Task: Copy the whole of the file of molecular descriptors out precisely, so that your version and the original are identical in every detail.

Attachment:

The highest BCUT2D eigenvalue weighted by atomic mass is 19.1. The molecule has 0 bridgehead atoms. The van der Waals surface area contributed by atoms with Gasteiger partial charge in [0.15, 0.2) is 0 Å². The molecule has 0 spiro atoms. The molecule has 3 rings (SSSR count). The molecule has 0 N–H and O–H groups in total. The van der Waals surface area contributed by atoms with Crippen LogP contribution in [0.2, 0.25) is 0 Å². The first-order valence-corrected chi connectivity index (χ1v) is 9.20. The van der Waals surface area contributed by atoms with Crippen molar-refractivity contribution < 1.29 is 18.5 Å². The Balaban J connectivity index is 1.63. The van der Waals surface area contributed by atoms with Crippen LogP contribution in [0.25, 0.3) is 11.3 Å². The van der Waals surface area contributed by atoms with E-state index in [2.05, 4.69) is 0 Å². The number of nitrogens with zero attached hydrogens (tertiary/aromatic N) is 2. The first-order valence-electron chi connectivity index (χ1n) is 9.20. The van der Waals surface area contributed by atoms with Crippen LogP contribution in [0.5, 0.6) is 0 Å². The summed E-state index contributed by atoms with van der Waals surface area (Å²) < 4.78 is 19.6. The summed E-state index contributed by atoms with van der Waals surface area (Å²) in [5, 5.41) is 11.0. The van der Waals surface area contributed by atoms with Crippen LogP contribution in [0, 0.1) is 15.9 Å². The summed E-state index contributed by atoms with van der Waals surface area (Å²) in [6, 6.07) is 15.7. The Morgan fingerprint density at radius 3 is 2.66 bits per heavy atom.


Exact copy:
The highest BCUT2D eigenvalue weighted by atomic mass is 19.1. The molecule has 0 bridgehead atoms. The van der Waals surface area contributed by atoms with Gasteiger partial charge in [0.15, 0.2) is 0 Å². The molecule has 0 spiro atoms. The molecule has 3 rings (SSSR count). The molecule has 0 N–H and O–H groups in total. The van der Waals surface area contributed by atoms with Crippen LogP contribution in [0.2, 0.25) is 0 Å². The first-order valence-corrected chi connectivity index (χ1v) is 9.20. The van der Waals surface area contributed by atoms with Crippen molar-refractivity contribution < 1.29 is 18.5 Å². The Balaban J connectivity index is 1.63. The van der Waals surface area contributed by atoms with Crippen LogP contribution in [0.25, 0.3) is 11.3 Å². The van der Waals surface area contributed by atoms with E-state index in [2.05, 4.69) is 0 Å². The number of nitrogens with zero attached hydrogens (tertiary/aromatic N) is 2. The first-order valence-electron chi connectivity index (χ1n) is 9.20. The van der Waals surface area contributed by atoms with Crippen LogP contribution in [0.5, 0.6) is 0 Å². The summed E-state index contributed by atoms with van der Waals surface area (Å²) < 4.78 is 19.6. The summed E-state index contributed by atoms with van der Waals surface area (Å²) in [5, 5.41) is 11.0. The van der Waals surface area contributed by atoms with Crippen LogP contribution in [0, 0.1) is 15.9 Å². The summed E-state index contributed by atoms with van der Waals surface area (Å²) in [6, 6.07) is 15.7. The Morgan fingerprint density at radius 3 is 2.66 bits per heavy atom.